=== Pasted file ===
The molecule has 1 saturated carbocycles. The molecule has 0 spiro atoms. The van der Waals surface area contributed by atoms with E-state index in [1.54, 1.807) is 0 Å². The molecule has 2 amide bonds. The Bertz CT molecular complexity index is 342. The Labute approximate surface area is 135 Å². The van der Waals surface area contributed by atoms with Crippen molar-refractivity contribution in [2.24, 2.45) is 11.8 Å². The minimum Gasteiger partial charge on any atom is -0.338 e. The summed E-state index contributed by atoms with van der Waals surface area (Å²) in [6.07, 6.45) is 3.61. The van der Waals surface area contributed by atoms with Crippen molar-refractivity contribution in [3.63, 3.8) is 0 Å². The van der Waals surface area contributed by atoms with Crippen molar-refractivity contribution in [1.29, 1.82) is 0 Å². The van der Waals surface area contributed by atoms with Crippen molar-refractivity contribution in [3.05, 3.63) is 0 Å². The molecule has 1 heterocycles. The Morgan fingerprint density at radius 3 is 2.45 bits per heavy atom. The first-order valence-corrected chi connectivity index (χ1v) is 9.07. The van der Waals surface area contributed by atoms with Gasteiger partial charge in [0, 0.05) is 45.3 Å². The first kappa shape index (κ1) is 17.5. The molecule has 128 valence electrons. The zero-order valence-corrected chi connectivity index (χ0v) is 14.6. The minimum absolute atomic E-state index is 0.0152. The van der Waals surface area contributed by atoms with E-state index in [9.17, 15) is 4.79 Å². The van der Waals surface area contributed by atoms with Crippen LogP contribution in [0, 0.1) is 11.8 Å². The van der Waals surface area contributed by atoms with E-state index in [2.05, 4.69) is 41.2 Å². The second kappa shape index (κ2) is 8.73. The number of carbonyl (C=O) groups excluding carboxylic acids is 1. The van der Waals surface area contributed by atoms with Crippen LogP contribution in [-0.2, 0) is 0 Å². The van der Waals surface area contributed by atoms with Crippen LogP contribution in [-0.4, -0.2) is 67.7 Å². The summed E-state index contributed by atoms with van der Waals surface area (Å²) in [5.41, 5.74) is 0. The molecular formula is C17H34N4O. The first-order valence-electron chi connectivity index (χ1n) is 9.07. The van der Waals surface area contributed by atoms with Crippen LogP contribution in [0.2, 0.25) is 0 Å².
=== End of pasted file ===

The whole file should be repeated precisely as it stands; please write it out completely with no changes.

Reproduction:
The molecule has 1 saturated carbocycles. The molecule has 0 spiro atoms. The van der Waals surface area contributed by atoms with E-state index in [1.54, 1.807) is 0 Å². The molecule has 2 amide bonds. The Bertz CT molecular complexity index is 342. The Labute approximate surface area is 135 Å². The van der Waals surface area contributed by atoms with Crippen molar-refractivity contribution in [2.24, 2.45) is 11.8 Å². The minimum Gasteiger partial charge on any atom is -0.338 e. The summed E-state index contributed by atoms with van der Waals surface area (Å²) in [6.07, 6.45) is 3.61. The van der Waals surface area contributed by atoms with Crippen molar-refractivity contribution in [3.63, 3.8) is 0 Å². The van der Waals surface area contributed by atoms with Crippen molar-refractivity contribution in [1.29, 1.82) is 0 Å². The van der Waals surface area contributed by atoms with Crippen molar-refractivity contribution in [3.05, 3.63) is 0 Å². The molecule has 1 heterocycles. The Morgan fingerprint density at radius 3 is 2.45 bits per heavy atom. The first-order valence-corrected chi connectivity index (χ1v) is 9.07. The van der Waals surface area contributed by atoms with Gasteiger partial charge in [0, 0.05) is 45.3 Å². The first kappa shape index (κ1) is 17.5. The molecule has 128 valence electrons. The zero-order valence-corrected chi connectivity index (χ0v) is 14.6. The minimum absolute atomic E-state index is 0.0152. The van der Waals surface area contributed by atoms with E-state index in [9.17, 15) is 4.79 Å². The van der Waals surface area contributed by atoms with Crippen LogP contribution in [0, 0.1) is 11.8 Å². The van der Waals surface area contributed by atoms with E-state index in [2.05, 4.69) is 41.2 Å². The second kappa shape index (κ2) is 8.73. The number of carbonyl (C=O) groups excluding carboxylic acids is 1. The van der Waals surface area contributed by atoms with Crippen LogP contribution in [-0.2, 0) is 0 Å². The van der Waals surface area contributed by atoms with Crippen LogP contribution in [-0.4, -0.2) is 67.7 Å². The summed E-state index contributed by atoms with van der Waals surface area (Å²) in [5.41, 5.74) is 0. The molecular formula is C17H34N4O. The first-order valence-electron chi connectivity index (χ1n) is 9.07. The van der Waals surface area contributed by atoms with Crippen LogP contribution in [0.2, 0.25) is 0 Å².